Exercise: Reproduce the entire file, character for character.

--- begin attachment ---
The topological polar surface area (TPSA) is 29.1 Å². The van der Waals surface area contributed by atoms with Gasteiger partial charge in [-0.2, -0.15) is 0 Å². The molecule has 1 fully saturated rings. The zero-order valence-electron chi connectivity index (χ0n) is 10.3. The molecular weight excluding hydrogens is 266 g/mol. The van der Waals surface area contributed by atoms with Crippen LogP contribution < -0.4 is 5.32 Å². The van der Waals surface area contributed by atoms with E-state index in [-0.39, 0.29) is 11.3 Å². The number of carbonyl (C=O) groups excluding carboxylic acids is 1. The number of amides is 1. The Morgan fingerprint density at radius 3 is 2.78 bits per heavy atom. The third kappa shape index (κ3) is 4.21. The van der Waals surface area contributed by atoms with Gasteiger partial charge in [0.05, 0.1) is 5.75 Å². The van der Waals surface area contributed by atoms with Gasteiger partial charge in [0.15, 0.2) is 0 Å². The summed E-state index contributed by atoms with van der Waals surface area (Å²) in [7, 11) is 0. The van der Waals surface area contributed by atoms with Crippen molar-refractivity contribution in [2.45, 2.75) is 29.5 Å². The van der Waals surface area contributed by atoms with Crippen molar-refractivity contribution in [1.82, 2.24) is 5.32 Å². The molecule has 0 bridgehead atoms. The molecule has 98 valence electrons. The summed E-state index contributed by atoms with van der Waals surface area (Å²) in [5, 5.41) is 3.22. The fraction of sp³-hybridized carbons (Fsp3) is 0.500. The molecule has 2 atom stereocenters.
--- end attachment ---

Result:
The topological polar surface area (TPSA) is 29.1 Å². The van der Waals surface area contributed by atoms with Gasteiger partial charge in [-0.2, -0.15) is 0 Å². The molecule has 1 fully saturated rings. The zero-order valence-electron chi connectivity index (χ0n) is 10.3. The molecular weight excluding hydrogens is 266 g/mol. The van der Waals surface area contributed by atoms with Crippen LogP contribution < -0.4 is 5.32 Å². The van der Waals surface area contributed by atoms with E-state index in [-0.39, 0.29) is 11.3 Å². The number of carbonyl (C=O) groups excluding carboxylic acids is 1. The number of amides is 1. The Morgan fingerprint density at radius 3 is 2.78 bits per heavy atom. The third kappa shape index (κ3) is 4.21. The van der Waals surface area contributed by atoms with Gasteiger partial charge in [0.05, 0.1) is 5.75 Å². The van der Waals surface area contributed by atoms with Gasteiger partial charge in [0.15, 0.2) is 0 Å². The summed E-state index contributed by atoms with van der Waals surface area (Å²) in [7, 11) is 0. The van der Waals surface area contributed by atoms with Crippen molar-refractivity contribution in [2.45, 2.75) is 29.5 Å². The van der Waals surface area contributed by atoms with Crippen molar-refractivity contribution in [1.82, 2.24) is 5.32 Å². The molecule has 0 bridgehead atoms. The molecule has 98 valence electrons. The summed E-state index contributed by atoms with van der Waals surface area (Å²) in [5, 5.41) is 3.22. The fraction of sp³-hybridized carbons (Fsp3) is 0.500. The molecule has 2 atom stereocenters.